A Lenten Journey through the School of Mary

Mary is a model of motherly love that all the members of the Church are called to live in some form or another if we really want to be effective in our baptismal vocation of living and proclaiming the Kingdom of God. (Artwork: Mosaic from St. Mark’s Basilica, Venice, Italy.)

One day, many years ago, when I was studying theology, we received a visit from our superior general. I shared with him some of the difficulties that I was encountering in fulfilling the mission with which I was entrusted.

As he listened very attentively, he gave me this strange advice: “You must love the brothers with a motherly love.”

I quickly replied: “What’s wrong with you?”

He then very compassionately described how a mother takes care of her children, exercising extreme patience and loving kindness, yet also being firm and responsible in her task of educating and forming her children as they grow in maturity.

This idea was a very powerful one for me — exciting, mysterious and encouraging. I began to look for some guidance on how I might put this wisdom into practice. Then while reading Lumen Gentium, the Dogmatic Constitution on the Church, I discovered in chapter VIII the answer to my query:

“In her life the Virgin has been a model of that motherly love with which all who join in the Church’s apostolic mission for the regeneration of mankind should be animated” (Lumen Gentium n. 65).

Mary is a model of motherly love that all the members of the Church are called to live in some form or another if we really want to be effective in our baptismal vocation of living and proclaiming the Kingdom of God. This proclamation of the Lordship of Jesus and under the guidance of the Holy Spirit in our mission, as those anointed to be evangelizers.

Lent brings with it the opportunity to enter into the “School of Mary.” She can lead us in our daily adventure to follow Jesus wholeheartedly so that we can come to the peacefulness of a heart that knows how to say: “Be it done unto me according to your word.”

We are invited to live the spirit of detachment that disposed Mary to be totally open to God’s call. Mary went through this work of detachment herself when she and Joseph journeyed to Bethlehem, and then to Egypt, and finally to Nazareth. She can teach us how to look for Jesus when it seems that He is no longer at our side and she can also instruct us in how to keep the Word alive in our heart.

Mary can help us walk with Jesus, as true disciples of the Lord, when we carry our daily cross of self-denial and absolute surrender. She stands at the foot of our own cross, encouraging us and strengthening us. Mary can be a source of consolation and support when we need “a shoulder to cry on,” or someone who understands our frustrations, our feelings of defeat or our sense of loss.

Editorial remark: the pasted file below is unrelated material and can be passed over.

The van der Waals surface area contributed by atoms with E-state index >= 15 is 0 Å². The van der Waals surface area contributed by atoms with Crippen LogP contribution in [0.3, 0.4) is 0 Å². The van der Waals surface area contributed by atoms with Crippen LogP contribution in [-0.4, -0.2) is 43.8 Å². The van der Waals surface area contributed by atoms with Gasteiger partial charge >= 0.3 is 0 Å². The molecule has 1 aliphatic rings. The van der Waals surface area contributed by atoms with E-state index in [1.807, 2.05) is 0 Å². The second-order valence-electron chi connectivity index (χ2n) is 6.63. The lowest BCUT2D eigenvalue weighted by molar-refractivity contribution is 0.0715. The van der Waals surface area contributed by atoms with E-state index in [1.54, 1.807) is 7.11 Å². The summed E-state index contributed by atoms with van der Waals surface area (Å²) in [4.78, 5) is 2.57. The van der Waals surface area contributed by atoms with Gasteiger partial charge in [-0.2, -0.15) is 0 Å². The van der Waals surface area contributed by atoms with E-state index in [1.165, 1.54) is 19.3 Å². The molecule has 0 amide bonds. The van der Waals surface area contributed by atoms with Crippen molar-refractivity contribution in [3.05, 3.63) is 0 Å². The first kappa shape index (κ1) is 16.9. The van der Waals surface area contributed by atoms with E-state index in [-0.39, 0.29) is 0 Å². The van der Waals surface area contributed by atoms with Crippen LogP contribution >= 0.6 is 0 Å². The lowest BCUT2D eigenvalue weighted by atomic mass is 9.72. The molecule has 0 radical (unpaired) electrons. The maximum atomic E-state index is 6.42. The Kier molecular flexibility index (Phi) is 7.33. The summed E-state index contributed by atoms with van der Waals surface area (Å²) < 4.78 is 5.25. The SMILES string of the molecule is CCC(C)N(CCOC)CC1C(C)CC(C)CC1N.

The Lenten experience for Mary began when the angel Gabriel declared her “full of grace” and conveyed the invitation of God to her, “Will you accept to be the mother of God’s only begotten Son?” She had the courage and wisdom to let go of her own plans and respond with her famous words: “Let it be done unto me according to your will” (her Fiat).

Mary’s son Jesus likewise made his own “Fiat,” emptying himself obediently into the Father’s plans. This letting go process and his humble response to the Father’s will redeems the world and saves us from the consequences of sin.

Mary, in her maternal care, can teach us how to follow this Redeemer of ours with love, tenderness and faithfulness. She will walk by our side and we will be able to say, like her: “Let it be done to me according to your will.”

This is an essential dimension of Mary’s role in salvation history and abiding presence in our lives — to model for us how to do God’s will.

 

Missionary of the Holy Spirit Father Eugenio Cárdenas is assistant professor of Spiritual Theology at St. John’s Seminary, Camarillo. This is the sixth article in a series.


Voices

Jean Beliveau, RIP

REV. RONALD ROLHEISER, OMI

Jean Beliveau was more than an athlete, though certainly he was a one-in-a-million athlete. The record of his achievements almost defies belief. He played in the National Hockey League for 20 seasons and retired with 10 championship rings. 

 

The Holy Father visits the Holy Land

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